On paper at least, Nokia’s E6 smartphone could have been designed just for me.
It keeps most of the design cues and form-factor first seen on the E71 and its successor the E72 – easy one handed operation, great physical QWERTY keyboard, rock solid build (well, the E71 at least), superb call quality, free turn-by-turn navigation, amazing battery life and sleek design – while introducing a high resolution touch screen, 8 megapixel camera, HD video recording and playback and the latest version of Symbian, somewhat redesigned for touch.
In fact, the E6 is the type of smartphone that I’ve been waiting for: a touch screen phone that doesn’t generally force me to use touch so that I can still operate the device one-handed and swap between direct manipulation and click and scroll when either is more efficient or convenient. Of course, attempting to combine the best of both worlds could mean the E6 falls horribly between the two. I’m glad to say, however, that for the most part this isn’t the case.
Keyboard. I’m not sure how but the physical QWERTY keyboard on the E6 feels like an improvement over the E71 and E72. The larger space bar returns after being shrunk on the E72 and it seems like there is a little more travel or a more prominent click on each key. This may or may not be the case but either way Nokia certainly didn’t try to fix what wasn’t broken and if anything improved on it.
Symbian Anna (OS) and one-handed operation. Symbian has come a long way since Nokia first attempted to bolt-on a touch screen User Interface onto Symbian S60, which was never designed for touch. As my recent review of the Nokia N8 attests, Symbian 3, the latest version of which is dubbed ‘Anna’ and runs on the E6, does away with most of the idiosyncrasies that plagued devices like the N97. It’s not nearly as refined as iOS, webOS or Android, all of which have the advantage of being designed for touch from the get-go and don’t try to support legacy users. But in actual fact Nokia’s Symbian non-touch roots benefits the E6, a device that as already noted is trying to bridge both worlds.
As Rafe Blandford writes over at All About Symbian:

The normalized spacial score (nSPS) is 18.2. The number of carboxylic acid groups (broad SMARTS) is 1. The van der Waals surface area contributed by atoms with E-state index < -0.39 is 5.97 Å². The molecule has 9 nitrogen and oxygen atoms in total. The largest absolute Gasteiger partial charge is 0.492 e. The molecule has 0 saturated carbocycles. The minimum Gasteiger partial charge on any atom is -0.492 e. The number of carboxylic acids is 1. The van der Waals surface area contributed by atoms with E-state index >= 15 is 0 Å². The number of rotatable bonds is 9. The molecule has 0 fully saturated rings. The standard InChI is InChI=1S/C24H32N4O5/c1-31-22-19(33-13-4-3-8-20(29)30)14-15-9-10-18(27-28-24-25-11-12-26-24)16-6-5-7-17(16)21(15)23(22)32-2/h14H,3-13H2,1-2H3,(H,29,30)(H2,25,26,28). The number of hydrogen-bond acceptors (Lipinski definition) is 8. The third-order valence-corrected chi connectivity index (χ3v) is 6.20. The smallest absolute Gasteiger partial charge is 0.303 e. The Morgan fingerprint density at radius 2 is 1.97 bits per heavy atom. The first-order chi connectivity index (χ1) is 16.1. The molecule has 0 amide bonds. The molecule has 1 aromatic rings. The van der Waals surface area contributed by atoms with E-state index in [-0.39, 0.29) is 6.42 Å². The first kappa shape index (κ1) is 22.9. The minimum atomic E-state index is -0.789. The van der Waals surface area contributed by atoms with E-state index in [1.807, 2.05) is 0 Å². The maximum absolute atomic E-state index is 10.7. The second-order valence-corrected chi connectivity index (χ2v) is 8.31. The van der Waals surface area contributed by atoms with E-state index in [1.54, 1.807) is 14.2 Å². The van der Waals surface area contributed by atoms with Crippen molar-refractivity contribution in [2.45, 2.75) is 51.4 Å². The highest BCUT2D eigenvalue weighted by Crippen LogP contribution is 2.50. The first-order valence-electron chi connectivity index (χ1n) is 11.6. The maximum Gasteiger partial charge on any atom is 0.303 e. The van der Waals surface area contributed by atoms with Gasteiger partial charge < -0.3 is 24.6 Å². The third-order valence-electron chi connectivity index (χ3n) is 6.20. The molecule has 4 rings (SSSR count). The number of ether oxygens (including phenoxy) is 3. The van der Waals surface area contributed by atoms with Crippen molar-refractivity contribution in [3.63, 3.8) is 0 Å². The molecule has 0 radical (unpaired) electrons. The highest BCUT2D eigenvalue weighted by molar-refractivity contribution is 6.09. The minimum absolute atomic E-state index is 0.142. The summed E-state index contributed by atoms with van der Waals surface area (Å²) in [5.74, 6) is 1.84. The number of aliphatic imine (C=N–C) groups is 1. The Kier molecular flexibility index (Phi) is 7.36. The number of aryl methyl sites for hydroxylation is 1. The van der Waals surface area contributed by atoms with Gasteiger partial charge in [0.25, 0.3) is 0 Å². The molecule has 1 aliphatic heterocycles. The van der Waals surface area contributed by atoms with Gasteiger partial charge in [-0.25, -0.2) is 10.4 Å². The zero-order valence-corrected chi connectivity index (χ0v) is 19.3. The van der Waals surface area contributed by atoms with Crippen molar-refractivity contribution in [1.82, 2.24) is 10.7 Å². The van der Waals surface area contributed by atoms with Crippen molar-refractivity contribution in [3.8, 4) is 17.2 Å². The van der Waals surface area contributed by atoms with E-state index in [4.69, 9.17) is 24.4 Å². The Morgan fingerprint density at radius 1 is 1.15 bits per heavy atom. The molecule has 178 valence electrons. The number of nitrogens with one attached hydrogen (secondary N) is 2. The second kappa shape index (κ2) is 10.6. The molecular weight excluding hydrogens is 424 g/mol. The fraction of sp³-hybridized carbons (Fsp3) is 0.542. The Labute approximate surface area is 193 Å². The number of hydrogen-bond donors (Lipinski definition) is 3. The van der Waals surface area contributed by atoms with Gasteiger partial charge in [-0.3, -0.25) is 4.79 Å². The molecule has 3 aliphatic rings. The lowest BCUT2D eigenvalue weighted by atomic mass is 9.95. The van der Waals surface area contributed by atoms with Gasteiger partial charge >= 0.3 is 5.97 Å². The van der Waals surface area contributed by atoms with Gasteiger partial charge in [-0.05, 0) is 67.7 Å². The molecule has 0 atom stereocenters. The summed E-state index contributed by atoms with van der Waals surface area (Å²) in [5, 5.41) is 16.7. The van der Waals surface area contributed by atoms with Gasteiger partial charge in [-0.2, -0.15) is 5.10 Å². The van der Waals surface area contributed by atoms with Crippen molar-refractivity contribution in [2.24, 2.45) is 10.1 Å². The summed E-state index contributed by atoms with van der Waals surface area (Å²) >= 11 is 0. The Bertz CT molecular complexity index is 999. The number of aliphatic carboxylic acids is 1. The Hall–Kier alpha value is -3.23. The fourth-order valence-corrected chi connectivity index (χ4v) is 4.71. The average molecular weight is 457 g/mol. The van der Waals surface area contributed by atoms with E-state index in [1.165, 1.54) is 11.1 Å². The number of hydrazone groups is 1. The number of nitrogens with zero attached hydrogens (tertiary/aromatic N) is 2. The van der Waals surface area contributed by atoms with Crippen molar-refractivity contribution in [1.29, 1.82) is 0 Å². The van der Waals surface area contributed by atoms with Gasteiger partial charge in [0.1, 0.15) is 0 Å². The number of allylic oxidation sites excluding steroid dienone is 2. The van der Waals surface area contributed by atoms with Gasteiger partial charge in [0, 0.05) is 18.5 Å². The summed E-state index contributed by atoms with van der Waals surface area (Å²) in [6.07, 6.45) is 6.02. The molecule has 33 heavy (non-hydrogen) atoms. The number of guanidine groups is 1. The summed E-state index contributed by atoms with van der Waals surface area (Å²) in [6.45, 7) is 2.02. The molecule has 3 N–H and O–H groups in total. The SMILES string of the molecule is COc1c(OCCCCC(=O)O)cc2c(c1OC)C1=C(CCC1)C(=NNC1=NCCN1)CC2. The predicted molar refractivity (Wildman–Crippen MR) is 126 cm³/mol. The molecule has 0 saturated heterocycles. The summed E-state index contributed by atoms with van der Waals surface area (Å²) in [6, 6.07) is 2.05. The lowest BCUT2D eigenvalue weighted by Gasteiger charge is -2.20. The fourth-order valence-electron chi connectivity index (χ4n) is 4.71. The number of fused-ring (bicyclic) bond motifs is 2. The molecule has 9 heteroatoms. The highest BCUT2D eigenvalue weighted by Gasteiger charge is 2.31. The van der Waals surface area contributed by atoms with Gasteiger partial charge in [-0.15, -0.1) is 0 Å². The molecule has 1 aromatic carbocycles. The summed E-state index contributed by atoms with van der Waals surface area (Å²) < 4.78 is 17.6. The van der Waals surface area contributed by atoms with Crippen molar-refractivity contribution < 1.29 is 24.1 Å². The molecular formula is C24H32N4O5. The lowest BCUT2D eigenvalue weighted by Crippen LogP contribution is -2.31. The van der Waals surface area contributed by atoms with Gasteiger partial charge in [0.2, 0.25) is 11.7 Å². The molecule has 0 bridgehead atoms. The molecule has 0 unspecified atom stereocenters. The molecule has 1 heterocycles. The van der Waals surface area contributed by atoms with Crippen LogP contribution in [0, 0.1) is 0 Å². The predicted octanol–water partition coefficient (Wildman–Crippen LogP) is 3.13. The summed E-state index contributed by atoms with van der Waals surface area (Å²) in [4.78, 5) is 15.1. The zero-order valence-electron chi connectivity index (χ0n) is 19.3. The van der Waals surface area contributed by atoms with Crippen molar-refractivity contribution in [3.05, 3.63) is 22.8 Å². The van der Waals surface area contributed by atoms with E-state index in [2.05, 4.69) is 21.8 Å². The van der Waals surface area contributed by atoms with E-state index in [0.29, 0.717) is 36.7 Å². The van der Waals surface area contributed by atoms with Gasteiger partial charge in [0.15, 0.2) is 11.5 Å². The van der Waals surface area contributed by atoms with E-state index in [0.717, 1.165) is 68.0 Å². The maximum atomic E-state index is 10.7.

Ironically, this legacy element, represented by a preponderance of menus and selection lists, usually faces heavy criticism and is deemed to be a bad thing because it takes away from the fluidity of the direct touch approach. In the case of the E6, however, this same legacy becomes a benefit, making for a better hybrid device, with near equal usability in both touch and non touch modes.
Most notable is that the hardware softkey (contextual) buttons are replaced by on-screen versions. I thought this might be an issue but because they are more or less in exactly the same position, muscle memory isn’t a problem and the change doesn’t impact one-handed use. Interestingly, once a menu is brought up using the on-screen softkeys, they can be navigated and selected using either touch or click and scroll.
That said, scrolling through long lists of menu items is much quicker using touch but it’s nice to have the choice. It’s also worth stating that because of the Nokia E6’s small screen size (2.46″) that even when using touch, it’s possible to operate the device with one-hand by moving your thumb on to the onscreen buttons, menus and other content while you cup the phone.
Screen. It may be small and uses older LCD not AMOLED technology but the E6’s screen is very bright (good viewing angles and quite visible outdoors) and vibrant with a resolution that boasts VGA (640 x 480) and 326 pixels per inch. That’s a welcome first for Nokia. In terms of touch, the screen is capacitive and as a result is very responsive.
Camera. For those who are upgrading from the E71 or E72, the fact that the E6 boasts a decent camera is a major win (and quite possibly reason enough to upgrade). It’s 8 megapixel ‘full focus’ (EDoF – see Steve Litchfield’s explanation of the trade offs compared with a ‘fixed focus’ camera) and is supported by a dual LED flash. The result is much better still shots compared to its two predecessors, although EDoF means limited (or no) macro photography. However, it’s video production that really excels: 720p HD recording, which in decent light looks absolutely stunning. The only real limitation for shooting video is the phone’s microphone, which is decent up close but doesn’t hold up so well if the subject is further away, although that’s pretty much the case with any smartphone.